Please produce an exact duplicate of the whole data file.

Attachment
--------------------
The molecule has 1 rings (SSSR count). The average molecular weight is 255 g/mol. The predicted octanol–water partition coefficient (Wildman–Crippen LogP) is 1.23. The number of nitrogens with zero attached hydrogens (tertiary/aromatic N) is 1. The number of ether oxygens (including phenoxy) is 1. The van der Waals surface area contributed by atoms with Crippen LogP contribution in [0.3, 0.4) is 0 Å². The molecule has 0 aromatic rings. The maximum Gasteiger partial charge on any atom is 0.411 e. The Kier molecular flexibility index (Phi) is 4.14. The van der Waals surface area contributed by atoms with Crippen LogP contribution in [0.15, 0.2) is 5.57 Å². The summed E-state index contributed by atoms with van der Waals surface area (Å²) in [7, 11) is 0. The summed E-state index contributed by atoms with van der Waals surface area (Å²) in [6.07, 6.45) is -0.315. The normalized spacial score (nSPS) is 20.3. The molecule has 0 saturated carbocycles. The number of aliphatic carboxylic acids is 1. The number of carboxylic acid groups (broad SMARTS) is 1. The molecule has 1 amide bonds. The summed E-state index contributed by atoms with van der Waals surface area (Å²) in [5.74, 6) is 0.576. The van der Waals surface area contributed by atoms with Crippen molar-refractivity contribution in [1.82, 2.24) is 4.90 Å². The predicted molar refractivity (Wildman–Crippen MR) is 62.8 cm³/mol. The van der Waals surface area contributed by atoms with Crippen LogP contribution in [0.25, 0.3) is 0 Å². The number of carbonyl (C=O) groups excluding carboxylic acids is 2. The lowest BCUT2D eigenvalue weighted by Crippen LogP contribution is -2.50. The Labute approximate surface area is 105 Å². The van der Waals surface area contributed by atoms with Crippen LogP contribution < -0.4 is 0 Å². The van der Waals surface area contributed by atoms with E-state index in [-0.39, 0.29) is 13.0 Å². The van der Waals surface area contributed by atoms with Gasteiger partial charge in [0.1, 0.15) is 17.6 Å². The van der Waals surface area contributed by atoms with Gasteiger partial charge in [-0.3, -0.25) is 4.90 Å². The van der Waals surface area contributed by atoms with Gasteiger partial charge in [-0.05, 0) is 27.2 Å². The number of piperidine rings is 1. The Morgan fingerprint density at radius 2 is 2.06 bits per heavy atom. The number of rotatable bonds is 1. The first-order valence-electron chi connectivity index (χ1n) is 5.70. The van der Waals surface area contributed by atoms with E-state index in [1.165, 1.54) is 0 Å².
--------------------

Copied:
The molecule has 1 rings (SSSR count). The average molecular weight is 255 g/mol. The predicted octanol–water partition coefficient (Wildman–Crippen LogP) is 1.23. The number of nitrogens with zero attached hydrogens (tertiary/aromatic N) is 1. The number of ether oxygens (including phenoxy) is 1. The van der Waals surface area contributed by atoms with Crippen LogP contribution in [0.3, 0.4) is 0 Å². The molecule has 0 aromatic rings. The maximum Gasteiger partial charge on any atom is 0.411 e. The Kier molecular flexibility index (Phi) is 4.14. The van der Waals surface area contributed by atoms with Crippen LogP contribution in [0.15, 0.2) is 5.57 Å². The summed E-state index contributed by atoms with van der Waals surface area (Å²) in [7, 11) is 0. The summed E-state index contributed by atoms with van der Waals surface area (Å²) in [6.07, 6.45) is -0.315. The normalized spacial score (nSPS) is 20.3. The molecule has 0 saturated carbocycles. The number of aliphatic carboxylic acids is 1. The number of carboxylic acid groups (broad SMARTS) is 1. The molecule has 1 amide bonds. The summed E-state index contributed by atoms with van der Waals surface area (Å²) in [5.74, 6) is 0.576. The van der Waals surface area contributed by atoms with Crippen molar-refractivity contribution in [1.82, 2.24) is 4.90 Å². The predicted molar refractivity (Wildman–Crippen MR) is 62.8 cm³/mol. The van der Waals surface area contributed by atoms with Crippen LogP contribution in [0.25, 0.3) is 0 Å². The number of carbonyl (C=O) groups excluding carboxylic acids is 2. The lowest BCUT2D eigenvalue weighted by Crippen LogP contribution is -2.50. The Labute approximate surface area is 105 Å². The van der Waals surface area contributed by atoms with Crippen LogP contribution < -0.4 is 0 Å². The van der Waals surface area contributed by atoms with E-state index in [-0.39, 0.29) is 13.0 Å². The van der Waals surface area contributed by atoms with Gasteiger partial charge in [0.1, 0.15) is 17.6 Å². The van der Waals surface area contributed by atoms with Gasteiger partial charge in [-0.3, -0.25) is 4.90 Å². The van der Waals surface area contributed by atoms with Gasteiger partial charge in [-0.05, 0) is 27.2 Å². The number of piperidine rings is 1. The Morgan fingerprint density at radius 2 is 2.06 bits per heavy atom. The number of rotatable bonds is 1. The first-order valence-electron chi connectivity index (χ1n) is 5.70. The van der Waals surface area contributed by atoms with E-state index in [1.165, 1.54) is 0 Å².